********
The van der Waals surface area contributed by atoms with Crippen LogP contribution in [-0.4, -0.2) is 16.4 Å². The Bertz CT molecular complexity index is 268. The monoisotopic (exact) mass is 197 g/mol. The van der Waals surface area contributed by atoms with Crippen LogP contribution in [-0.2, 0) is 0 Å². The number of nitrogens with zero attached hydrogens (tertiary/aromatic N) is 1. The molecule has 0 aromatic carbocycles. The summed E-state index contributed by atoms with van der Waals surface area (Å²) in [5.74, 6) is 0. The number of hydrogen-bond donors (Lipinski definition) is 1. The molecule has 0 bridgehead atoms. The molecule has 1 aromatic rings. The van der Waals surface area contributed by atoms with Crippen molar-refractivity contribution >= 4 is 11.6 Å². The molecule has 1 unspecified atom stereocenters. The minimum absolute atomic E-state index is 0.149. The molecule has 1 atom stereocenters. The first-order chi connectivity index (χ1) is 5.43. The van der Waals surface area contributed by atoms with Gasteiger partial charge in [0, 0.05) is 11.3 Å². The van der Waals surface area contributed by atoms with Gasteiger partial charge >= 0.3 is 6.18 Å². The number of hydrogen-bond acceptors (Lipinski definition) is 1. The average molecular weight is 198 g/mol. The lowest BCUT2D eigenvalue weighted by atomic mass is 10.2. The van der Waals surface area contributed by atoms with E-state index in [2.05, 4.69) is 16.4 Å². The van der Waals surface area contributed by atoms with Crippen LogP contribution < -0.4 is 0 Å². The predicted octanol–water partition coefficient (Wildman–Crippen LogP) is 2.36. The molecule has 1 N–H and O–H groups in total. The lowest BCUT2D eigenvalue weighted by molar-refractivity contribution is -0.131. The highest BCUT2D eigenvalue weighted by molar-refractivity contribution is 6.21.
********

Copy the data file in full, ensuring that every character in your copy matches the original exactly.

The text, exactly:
The van der Waals surface area contributed by atoms with Crippen LogP contribution in [-0.4, -0.2) is 16.4 Å². The Bertz CT molecular complexity index is 268. The monoisotopic (exact) mass is 197 g/mol. The van der Waals surface area contributed by atoms with Crippen LogP contribution in [-0.2, 0) is 0 Å². The number of nitrogens with zero attached hydrogens (tertiary/aromatic N) is 1. The molecule has 0 aromatic carbocycles. The summed E-state index contributed by atoms with van der Waals surface area (Å²) in [5.74, 6) is 0. The number of hydrogen-bond donors (Lipinski definition) is 1. The molecule has 0 bridgehead atoms. The molecule has 1 aromatic rings. The van der Waals surface area contributed by atoms with Crippen molar-refractivity contribution >= 4 is 11.6 Å². The molecule has 1 unspecified atom stereocenters. The minimum absolute atomic E-state index is 0.149. The molecule has 1 atom stereocenters. The first-order chi connectivity index (χ1) is 5.43. The van der Waals surface area contributed by atoms with Gasteiger partial charge in [0, 0.05) is 11.3 Å². The van der Waals surface area contributed by atoms with Gasteiger partial charge >= 0.3 is 6.18 Å². The number of hydrogen-bond acceptors (Lipinski definition) is 1. The average molecular weight is 198 g/mol. The lowest BCUT2D eigenvalue weighted by atomic mass is 10.2. The van der Waals surface area contributed by atoms with E-state index in [2.05, 4.69) is 16.4 Å². The van der Waals surface area contributed by atoms with Crippen LogP contribution < -0.4 is 0 Å². The predicted octanol–water partition coefficient (Wildman–Crippen LogP) is 2.36. The molecule has 1 N–H and O–H groups in total. The lowest BCUT2D eigenvalue weighted by molar-refractivity contribution is -0.131. The highest BCUT2D eigenvalue weighted by molar-refractivity contribution is 6.21.